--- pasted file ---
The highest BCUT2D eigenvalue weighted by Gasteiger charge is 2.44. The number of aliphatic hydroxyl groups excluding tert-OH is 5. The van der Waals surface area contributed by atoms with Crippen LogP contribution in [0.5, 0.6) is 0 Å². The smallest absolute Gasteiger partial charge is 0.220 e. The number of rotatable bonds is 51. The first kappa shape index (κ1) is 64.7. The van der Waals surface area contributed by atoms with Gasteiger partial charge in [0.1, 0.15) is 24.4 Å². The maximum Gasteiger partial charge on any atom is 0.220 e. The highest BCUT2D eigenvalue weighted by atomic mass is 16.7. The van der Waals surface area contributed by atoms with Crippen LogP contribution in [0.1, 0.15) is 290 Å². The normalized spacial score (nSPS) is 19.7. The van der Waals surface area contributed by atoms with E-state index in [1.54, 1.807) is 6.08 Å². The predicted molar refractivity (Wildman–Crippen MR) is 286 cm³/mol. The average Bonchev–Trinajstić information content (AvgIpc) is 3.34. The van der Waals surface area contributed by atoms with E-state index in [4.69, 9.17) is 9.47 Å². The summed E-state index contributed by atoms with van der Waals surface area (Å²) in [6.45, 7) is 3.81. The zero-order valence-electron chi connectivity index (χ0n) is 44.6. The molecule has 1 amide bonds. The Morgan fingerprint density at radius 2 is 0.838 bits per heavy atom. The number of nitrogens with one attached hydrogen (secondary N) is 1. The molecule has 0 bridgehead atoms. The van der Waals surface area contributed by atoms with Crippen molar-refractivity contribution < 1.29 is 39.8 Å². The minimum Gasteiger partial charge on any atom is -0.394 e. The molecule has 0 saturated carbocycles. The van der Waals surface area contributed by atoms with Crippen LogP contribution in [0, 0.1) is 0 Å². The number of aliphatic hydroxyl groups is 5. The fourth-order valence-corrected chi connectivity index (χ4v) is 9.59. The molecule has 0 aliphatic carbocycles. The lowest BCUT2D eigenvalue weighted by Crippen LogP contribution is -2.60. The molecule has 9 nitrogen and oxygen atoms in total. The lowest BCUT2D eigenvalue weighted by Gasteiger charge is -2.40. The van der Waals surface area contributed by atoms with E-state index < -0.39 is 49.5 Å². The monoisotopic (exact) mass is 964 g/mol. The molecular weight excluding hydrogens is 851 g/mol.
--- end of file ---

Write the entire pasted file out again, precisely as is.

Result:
The highest BCUT2D eigenvalue weighted by Gasteiger charge is 2.44. The number of aliphatic hydroxyl groups excluding tert-OH is 5. The van der Waals surface area contributed by atoms with Crippen LogP contribution in [0.5, 0.6) is 0 Å². The smallest absolute Gasteiger partial charge is 0.220 e. The number of rotatable bonds is 51. The first kappa shape index (κ1) is 64.7. The van der Waals surface area contributed by atoms with Gasteiger partial charge in [0.1, 0.15) is 24.4 Å². The maximum Gasteiger partial charge on any atom is 0.220 e. The highest BCUT2D eigenvalue weighted by atomic mass is 16.7. The van der Waals surface area contributed by atoms with Crippen LogP contribution in [0.1, 0.15) is 290 Å². The normalized spacial score (nSPS) is 19.7. The van der Waals surface area contributed by atoms with E-state index in [1.54, 1.807) is 6.08 Å². The predicted molar refractivity (Wildman–Crippen MR) is 286 cm³/mol. The average Bonchev–Trinajstić information content (AvgIpc) is 3.34. The van der Waals surface area contributed by atoms with E-state index in [4.69, 9.17) is 9.47 Å². The summed E-state index contributed by atoms with van der Waals surface area (Å²) in [6.45, 7) is 3.81. The zero-order valence-electron chi connectivity index (χ0n) is 44.6. The molecule has 1 amide bonds. The Morgan fingerprint density at radius 2 is 0.838 bits per heavy atom. The number of nitrogens with one attached hydrogen (secondary N) is 1. The molecule has 0 bridgehead atoms. The van der Waals surface area contributed by atoms with Crippen molar-refractivity contribution < 1.29 is 39.8 Å². The minimum Gasteiger partial charge on any atom is -0.394 e. The molecule has 0 saturated carbocycles. The van der Waals surface area contributed by atoms with Crippen LogP contribution in [0, 0.1) is 0 Å². The number of aliphatic hydroxyl groups is 5. The fourth-order valence-corrected chi connectivity index (χ4v) is 9.59. The molecule has 0 aliphatic carbocycles. The lowest BCUT2D eigenvalue weighted by Crippen LogP contribution is -2.60. The molecule has 9 nitrogen and oxygen atoms in total. The lowest BCUT2D eigenvalue weighted by Gasteiger charge is -2.40. The van der Waals surface area contributed by atoms with E-state index < -0.39 is 49.5 Å². The monoisotopic (exact) mass is 964 g/mol. The molecular weight excluding hydrogens is 851 g/mol.